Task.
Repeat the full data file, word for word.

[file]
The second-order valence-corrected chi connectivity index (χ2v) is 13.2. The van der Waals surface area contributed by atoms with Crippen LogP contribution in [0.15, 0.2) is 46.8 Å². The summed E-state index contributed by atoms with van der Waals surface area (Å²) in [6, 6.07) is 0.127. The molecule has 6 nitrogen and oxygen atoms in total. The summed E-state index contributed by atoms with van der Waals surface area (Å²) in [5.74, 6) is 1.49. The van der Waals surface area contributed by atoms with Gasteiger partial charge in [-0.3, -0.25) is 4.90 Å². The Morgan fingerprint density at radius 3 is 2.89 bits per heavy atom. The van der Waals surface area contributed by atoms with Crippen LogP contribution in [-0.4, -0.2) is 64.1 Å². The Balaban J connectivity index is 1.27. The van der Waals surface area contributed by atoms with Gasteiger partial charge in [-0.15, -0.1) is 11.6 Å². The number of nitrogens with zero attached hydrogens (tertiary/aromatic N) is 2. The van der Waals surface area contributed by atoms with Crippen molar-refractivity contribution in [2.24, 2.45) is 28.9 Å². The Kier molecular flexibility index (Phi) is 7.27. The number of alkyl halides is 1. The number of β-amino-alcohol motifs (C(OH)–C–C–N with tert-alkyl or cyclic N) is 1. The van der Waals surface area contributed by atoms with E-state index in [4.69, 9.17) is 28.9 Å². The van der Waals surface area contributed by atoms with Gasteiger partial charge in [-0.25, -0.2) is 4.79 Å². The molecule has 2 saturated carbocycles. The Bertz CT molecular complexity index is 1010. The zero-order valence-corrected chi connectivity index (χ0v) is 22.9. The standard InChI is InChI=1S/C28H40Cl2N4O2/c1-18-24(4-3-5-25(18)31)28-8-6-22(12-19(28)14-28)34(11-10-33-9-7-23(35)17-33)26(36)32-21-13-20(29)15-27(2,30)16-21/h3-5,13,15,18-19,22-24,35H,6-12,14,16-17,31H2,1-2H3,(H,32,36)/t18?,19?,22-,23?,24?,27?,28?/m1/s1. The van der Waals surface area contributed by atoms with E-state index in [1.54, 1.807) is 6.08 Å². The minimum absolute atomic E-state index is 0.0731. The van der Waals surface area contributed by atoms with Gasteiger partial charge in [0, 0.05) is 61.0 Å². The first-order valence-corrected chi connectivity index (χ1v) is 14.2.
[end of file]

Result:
The second-order valence-corrected chi connectivity index (χ2v) is 13.2. The van der Waals surface area contributed by atoms with Crippen LogP contribution in [0.15, 0.2) is 46.8 Å². The summed E-state index contributed by atoms with van der Waals surface area (Å²) in [6, 6.07) is 0.127. The molecule has 6 nitrogen and oxygen atoms in total. The summed E-state index contributed by atoms with van der Waals surface area (Å²) in [5.74, 6) is 1.49. The van der Waals surface area contributed by atoms with Gasteiger partial charge in [-0.3, -0.25) is 4.90 Å². The Morgan fingerprint density at radius 3 is 2.89 bits per heavy atom. The van der Waals surface area contributed by atoms with Crippen LogP contribution in [-0.4, -0.2) is 64.1 Å². The Balaban J connectivity index is 1.27. The van der Waals surface area contributed by atoms with Gasteiger partial charge in [-0.15, -0.1) is 11.6 Å². The number of nitrogens with zero attached hydrogens (tertiary/aromatic N) is 2. The van der Waals surface area contributed by atoms with Crippen molar-refractivity contribution in [2.24, 2.45) is 28.9 Å². The Kier molecular flexibility index (Phi) is 7.27. The number of alkyl halides is 1. The number of β-amino-alcohol motifs (C(OH)–C–C–N with tert-alkyl or cyclic N) is 1. The van der Waals surface area contributed by atoms with E-state index in [4.69, 9.17) is 28.9 Å². The van der Waals surface area contributed by atoms with Gasteiger partial charge in [-0.25, -0.2) is 4.79 Å². The molecule has 2 saturated carbocycles. The Bertz CT molecular complexity index is 1010. The zero-order valence-corrected chi connectivity index (χ0v) is 22.9. The standard InChI is InChI=1S/C28H40Cl2N4O2/c1-18-24(4-3-5-25(18)31)28-8-6-22(12-19(28)14-28)34(11-10-33-9-7-23(35)17-33)26(36)32-21-13-20(29)15-27(2,30)16-21/h3-5,13,15,18-19,22-24,35H,6-12,14,16-17,31H2,1-2H3,(H,32,36)/t18?,19?,22-,23?,24?,27?,28?/m1/s1. The van der Waals surface area contributed by atoms with E-state index in [1.54, 1.807) is 6.08 Å². The minimum absolute atomic E-state index is 0.0731. The van der Waals surface area contributed by atoms with Gasteiger partial charge in [0, 0.05) is 61.0 Å². The first-order valence-corrected chi connectivity index (χ1v) is 14.2.